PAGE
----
It’s a friggin’ press release. They are all spin. Not worth getting upset about that fact, IMO, unless you want to get upset each and every time you read a press release. As for the actual change: I don’t think it’s a bad thing. AFAIK, “no fee leader” WN does not offer free standby either — you have to buy up to full-fare or something. Ultimately, you the consumer have to decide what the benefit of flying earlier is worth to you. When WN wanted $120 to fly me two hours earlier from ONT to SJC once, I passed.
Evan has said it… An empty seat for a 9am flight is ‘unsaleable’ by 8.30am (I am being very generous here since boarding has started). Standby passengers are (should be) the last to get on so the seat remain ‘unsold’ until the last minute. Letting the standby passengers fly ‘earlier’ vacates a seat at 6pm (or any other flight after 9am) which can be sold. Perhaps at a higher price as the ’emergency’ buyer might be desperate! For some frequent (on the hour) destinations, sending some pax off on earlier flights & others on later flights means they could even… Read more »
It is a necessary change due to people gaming the system and adding to delays a the airport and gates. Most airlines now operate with only one agent to board a flight and two if they are real lucky. Just watch any gate prior to a flight and the workload on the agents is ridiculous. Every conceivable request from 1/2 the passengers comes their way and they are trying to dispatch an aircraft. Any changes need to incur a cost. Perhaps this will cut down on work load at the airport and help ensure these flights get out on time.… Read more »

I use standby frequently on business trips on United. Schedule the latest return flight and try to catch an earlier one at the airport. I have always been able to get on an earlier flight from DEN to IAD. This change would definitely affect which airline I would book for work given that I want the flexibility.

Although I’m sure United and the others will match the policy.


AA doesn’t have a blog? This came from PRNewswire? In which century does this airline operate?

@Evan, @coldtusker: Allowing a person to standby on an early flight is helpful only if the airline sells the seat that is freed up. Otherwise it doesn’t help the airline (other than generating goodwill). The airline has to weigh the expected return from future sales against the expected return from change fees. Ideally, from an airline’s perspective, it should be doing revenue management up to the last minute, so for example it can charge me for standing by if there is a lot of space on my later flight, but offer it for free if my later flight is oversold… Read more »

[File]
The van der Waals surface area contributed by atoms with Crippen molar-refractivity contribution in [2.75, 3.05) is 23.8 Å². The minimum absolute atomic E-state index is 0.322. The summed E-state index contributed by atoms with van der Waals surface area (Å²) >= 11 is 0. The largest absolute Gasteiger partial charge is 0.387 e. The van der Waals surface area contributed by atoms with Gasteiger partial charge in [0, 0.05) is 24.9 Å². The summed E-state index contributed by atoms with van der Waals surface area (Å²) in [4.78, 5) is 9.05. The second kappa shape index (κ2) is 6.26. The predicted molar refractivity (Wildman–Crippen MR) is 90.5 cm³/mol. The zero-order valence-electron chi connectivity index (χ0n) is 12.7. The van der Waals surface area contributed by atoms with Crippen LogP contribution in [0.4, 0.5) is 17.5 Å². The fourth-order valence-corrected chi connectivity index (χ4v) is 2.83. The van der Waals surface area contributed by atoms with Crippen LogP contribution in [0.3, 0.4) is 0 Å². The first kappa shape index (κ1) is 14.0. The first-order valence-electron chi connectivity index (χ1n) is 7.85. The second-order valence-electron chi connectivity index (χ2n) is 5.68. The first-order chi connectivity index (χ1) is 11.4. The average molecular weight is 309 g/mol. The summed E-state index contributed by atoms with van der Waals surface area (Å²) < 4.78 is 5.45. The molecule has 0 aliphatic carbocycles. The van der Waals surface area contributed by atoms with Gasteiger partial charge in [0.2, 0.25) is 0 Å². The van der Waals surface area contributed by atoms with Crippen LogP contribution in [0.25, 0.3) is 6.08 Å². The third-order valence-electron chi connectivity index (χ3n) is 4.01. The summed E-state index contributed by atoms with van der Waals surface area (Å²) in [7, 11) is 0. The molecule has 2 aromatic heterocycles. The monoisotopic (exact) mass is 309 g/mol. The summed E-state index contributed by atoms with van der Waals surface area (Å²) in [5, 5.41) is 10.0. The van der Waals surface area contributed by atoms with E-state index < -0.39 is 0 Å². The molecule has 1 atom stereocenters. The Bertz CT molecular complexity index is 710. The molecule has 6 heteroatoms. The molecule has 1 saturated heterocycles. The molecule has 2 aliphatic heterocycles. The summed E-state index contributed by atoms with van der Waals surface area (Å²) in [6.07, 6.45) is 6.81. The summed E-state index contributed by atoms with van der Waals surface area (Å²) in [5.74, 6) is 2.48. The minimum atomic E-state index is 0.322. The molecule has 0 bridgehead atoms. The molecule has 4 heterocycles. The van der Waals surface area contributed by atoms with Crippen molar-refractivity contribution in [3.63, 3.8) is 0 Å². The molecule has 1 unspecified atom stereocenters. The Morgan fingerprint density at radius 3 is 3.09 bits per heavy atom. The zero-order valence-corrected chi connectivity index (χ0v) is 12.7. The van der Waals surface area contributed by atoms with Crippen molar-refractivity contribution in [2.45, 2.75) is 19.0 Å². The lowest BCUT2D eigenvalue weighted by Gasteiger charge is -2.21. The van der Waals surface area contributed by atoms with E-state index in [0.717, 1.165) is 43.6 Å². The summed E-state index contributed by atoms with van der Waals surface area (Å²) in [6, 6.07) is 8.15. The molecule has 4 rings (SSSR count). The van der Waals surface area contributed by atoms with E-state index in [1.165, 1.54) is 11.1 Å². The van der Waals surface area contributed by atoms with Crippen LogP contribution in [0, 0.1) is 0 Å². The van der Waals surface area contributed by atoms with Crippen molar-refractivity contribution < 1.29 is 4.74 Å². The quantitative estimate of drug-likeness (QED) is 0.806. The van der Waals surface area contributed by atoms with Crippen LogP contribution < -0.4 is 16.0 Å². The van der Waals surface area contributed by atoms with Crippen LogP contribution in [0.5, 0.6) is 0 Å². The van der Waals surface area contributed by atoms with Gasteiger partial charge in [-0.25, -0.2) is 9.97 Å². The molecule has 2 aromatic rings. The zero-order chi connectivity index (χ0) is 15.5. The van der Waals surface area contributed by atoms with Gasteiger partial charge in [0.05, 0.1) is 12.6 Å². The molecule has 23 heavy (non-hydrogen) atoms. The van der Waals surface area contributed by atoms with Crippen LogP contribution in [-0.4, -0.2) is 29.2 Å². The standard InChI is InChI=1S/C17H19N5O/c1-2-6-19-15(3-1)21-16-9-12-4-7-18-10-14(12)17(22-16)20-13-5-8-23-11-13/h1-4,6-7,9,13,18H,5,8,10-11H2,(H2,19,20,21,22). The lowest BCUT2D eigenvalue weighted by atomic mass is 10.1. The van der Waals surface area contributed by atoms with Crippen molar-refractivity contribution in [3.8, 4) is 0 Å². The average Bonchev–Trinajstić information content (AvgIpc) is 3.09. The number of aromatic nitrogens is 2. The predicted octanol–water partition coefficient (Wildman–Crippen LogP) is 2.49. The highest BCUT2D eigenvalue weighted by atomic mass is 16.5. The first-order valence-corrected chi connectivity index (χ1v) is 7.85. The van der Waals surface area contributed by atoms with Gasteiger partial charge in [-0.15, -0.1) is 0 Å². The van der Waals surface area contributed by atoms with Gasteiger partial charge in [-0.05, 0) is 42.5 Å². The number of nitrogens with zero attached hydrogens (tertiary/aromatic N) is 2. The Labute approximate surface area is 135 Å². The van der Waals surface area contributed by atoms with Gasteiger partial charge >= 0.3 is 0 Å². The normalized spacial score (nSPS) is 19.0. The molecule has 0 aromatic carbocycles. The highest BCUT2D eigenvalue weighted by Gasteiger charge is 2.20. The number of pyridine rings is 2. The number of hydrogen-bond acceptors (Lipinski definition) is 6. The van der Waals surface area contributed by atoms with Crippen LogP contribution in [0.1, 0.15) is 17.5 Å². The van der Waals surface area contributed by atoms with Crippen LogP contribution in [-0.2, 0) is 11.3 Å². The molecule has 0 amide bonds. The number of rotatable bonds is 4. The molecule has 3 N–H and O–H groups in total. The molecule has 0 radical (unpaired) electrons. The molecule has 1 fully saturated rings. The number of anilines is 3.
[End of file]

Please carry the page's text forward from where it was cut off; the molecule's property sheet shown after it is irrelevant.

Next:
[…] so caught up in our passions, we forget they’re not shared by everyone else on earth.  Today Cranky Flier awarded American Airlines the Cranky Jackass Award for instituting a $50 fee for same day standby.  AA is one the major carriers from Bradley […]

The Traveling Optimist
I wonder if the 80/20 rule still applies: 80% of revenue from 20% of the customers, those 20% being the high-mileage road warriors. If it does, then up to 80% of the customer base is exposed to this $50 fee. Boil off the once-a-day international flights may help some but it still seems a fairly large potential revenue opportunity assuming at least half of those customers would take an earlier flight if their plans allowed it. At the end of the day, I agree wholeheartedly with Ron. Waive the fee if the ticketed flight is oversold and an earlier flight… Read more »

Agreed- they “stretched” a little to far with their positive spin on this new move even though I totally understand why they are doing this… the entire standby system has been a mess for sometime.

David M

The ability to jump on an earlier flight for free if I got to the airport in time was one of the reasons I often preferred to take an American Eagle ERJ over a Southwest 737 on the SAN-SJC route. Often times, mostly southbound, I’d arrive at SJC in time to hop on the flight before mine and be able to get home that much sooner. Eagle has dropped the route so it’s no longer a consideration, but it was one of American’s advantages.


There has to be another side to the story. I’m wondering what rationale AA’s PR department had for focusing on making the airport experience so streamlined.

I agree with you 100% – I don’t see what AA has to hide, but perhaps they were afraid of something.

I fly American all the time and I am Platinum…but not Exec. Platinum. I make most early standby return flights due to status…only Friday afternoon flights will I stand in DFW for three early flights to Austin and finally settle for my eventual seated ticket. Every time an Exec. Plantinum walks up to the counter and checks in…they bump me back one spot. If I had a way to guarantee a seat to fly home early for $50, I’d take it just so I don’t have to play the waiting game and get bumped by higher status. Thus, AA is… Read more »
To finish the last post…therefore the people that AA will be making the most $50 confirmed standbys will be their most loyal customers…the Exec Platinum and Platinum. All standby seats on 95% full planes will now be bought for $50. The Advantage status flyers will not want to risk being bumped by the infrequent flyer. Having status on AA has just taken a HUGE hit by diminishing a once nice feature of flying AA. Flying standby on AA has just been prostituted to the first person willing to pony up $50 until the standby seats are taken. (Someone at AA… Read more »